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Anti-Bacterial Products

Many products which are labeled "anti-bacterial" or "anti-microbial" contain triclosan, a chemical with significant health and environmental impacts. Triclosan (also known as Microban, Irgasan, or Ultra-Fresh,) breaks down into dioxin, a chemical that has been classified as a probable human carcinogen, and is also known to be an endocrine disruptor. Triclosan can also break down into chloroform, a probable carcinogen.


Triclosan's use as a pesticide is regulated by the EPA, but its use in cosmetics, soaps, and other personal care products is monitored by the FDA, which has placed virtually no regulations on its use. Many European nations have either banned or severely restricted the use of triclosan in their consumer products.

Washing Hands

Numerous studies show that washing with regular soap and hot water is just as effective at removing germs as using products containing triclosan. For situations where washing isn't possible, a new generation of hand cleaners and bio-based anti-bacterial hand wipes are now on the market.


Beyond Pesticides is a national non-profit organization focused on alerting the public to the dangers of pesticides and supporting safe alternatives. They have put together an informative fact sheet on triclosan.

The FDA issued a final rule on safety and effectiveness of antibacterial soaps in 2016, and banned triclosan and triclocarban from over-the-counter antibacterial hand and body washes.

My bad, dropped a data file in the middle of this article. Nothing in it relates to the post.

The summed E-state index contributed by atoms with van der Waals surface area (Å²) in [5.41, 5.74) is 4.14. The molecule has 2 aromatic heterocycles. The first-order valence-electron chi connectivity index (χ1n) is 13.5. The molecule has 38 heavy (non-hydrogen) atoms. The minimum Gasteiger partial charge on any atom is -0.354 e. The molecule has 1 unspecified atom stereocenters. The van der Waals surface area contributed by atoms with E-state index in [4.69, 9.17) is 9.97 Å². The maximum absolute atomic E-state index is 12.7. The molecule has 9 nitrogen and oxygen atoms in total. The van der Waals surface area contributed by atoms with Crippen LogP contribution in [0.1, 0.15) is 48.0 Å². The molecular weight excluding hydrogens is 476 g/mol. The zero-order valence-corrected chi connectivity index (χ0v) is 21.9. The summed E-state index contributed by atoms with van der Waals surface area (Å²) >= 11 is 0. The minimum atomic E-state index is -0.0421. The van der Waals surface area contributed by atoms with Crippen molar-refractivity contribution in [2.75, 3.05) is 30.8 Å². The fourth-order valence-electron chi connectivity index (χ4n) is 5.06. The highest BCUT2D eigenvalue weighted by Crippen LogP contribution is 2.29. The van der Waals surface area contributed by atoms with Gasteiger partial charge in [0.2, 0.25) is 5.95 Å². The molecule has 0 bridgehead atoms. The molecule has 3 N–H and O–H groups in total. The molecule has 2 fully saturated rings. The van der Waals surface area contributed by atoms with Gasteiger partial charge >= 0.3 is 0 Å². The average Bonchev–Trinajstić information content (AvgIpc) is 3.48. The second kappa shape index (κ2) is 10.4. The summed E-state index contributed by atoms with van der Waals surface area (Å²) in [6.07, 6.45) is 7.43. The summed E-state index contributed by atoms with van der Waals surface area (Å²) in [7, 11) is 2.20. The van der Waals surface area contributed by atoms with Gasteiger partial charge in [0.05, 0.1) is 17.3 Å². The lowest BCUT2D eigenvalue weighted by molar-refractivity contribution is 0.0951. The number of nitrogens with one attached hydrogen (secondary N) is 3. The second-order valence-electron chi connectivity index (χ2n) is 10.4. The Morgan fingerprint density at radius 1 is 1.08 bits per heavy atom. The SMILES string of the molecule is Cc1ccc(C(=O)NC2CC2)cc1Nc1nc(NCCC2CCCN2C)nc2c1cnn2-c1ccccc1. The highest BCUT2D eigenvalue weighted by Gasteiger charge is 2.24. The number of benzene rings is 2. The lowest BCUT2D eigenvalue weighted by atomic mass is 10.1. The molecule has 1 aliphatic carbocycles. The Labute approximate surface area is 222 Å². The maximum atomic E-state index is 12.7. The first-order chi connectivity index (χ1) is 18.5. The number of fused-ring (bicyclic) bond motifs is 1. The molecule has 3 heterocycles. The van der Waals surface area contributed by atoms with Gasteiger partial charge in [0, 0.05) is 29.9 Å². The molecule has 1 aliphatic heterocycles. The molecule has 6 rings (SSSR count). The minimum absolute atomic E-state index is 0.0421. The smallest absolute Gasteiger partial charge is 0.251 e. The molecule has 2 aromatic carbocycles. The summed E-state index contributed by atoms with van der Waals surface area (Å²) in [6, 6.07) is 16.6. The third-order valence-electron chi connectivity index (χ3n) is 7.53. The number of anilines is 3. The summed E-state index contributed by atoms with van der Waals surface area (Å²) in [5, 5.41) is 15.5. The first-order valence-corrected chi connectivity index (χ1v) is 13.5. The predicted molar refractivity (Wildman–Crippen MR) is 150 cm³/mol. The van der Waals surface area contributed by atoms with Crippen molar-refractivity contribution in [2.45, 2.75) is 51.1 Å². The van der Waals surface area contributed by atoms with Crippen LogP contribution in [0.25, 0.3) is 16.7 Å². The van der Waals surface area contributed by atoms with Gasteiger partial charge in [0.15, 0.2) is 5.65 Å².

Womens' Voices for the Earth have produced a simple fact sheet on triclosan.


[1] Dhillon, G., et al. (2015). Triclosan, Current status, Occurrence, Environmental Risks, and Bioaccumulation Potential. International Journal of Environmental Research and Public Health, 12(5), 5657-5784.

[2] Braun, J. M., et al. (2016). What Can Epidemiological Studies Tell Us about the Impact of Chemical Mixtures on Human Health? Environmental Health Perspectives, 124(1). 

[3] Heck, J. E., et al. (2014). Risk of leukemia in relation to exposure to ambient air toxics in pregnancy and early childhood. International Journal of Hygiene and Environmental Health, 217(6), 662-668.

[4] Taştan, B. E., et al. (2017). Toxicity assessment of pesticide triclosan by aquatic organisms and degradation studies. Regulatory Toxicology and Pharmacology, 91, 208-215.

[5] United States Environmental Protection Agency. (2017). Triclosan.

[6] Minnesota Department of Health. (2016, December 2). Which Soap is Best?

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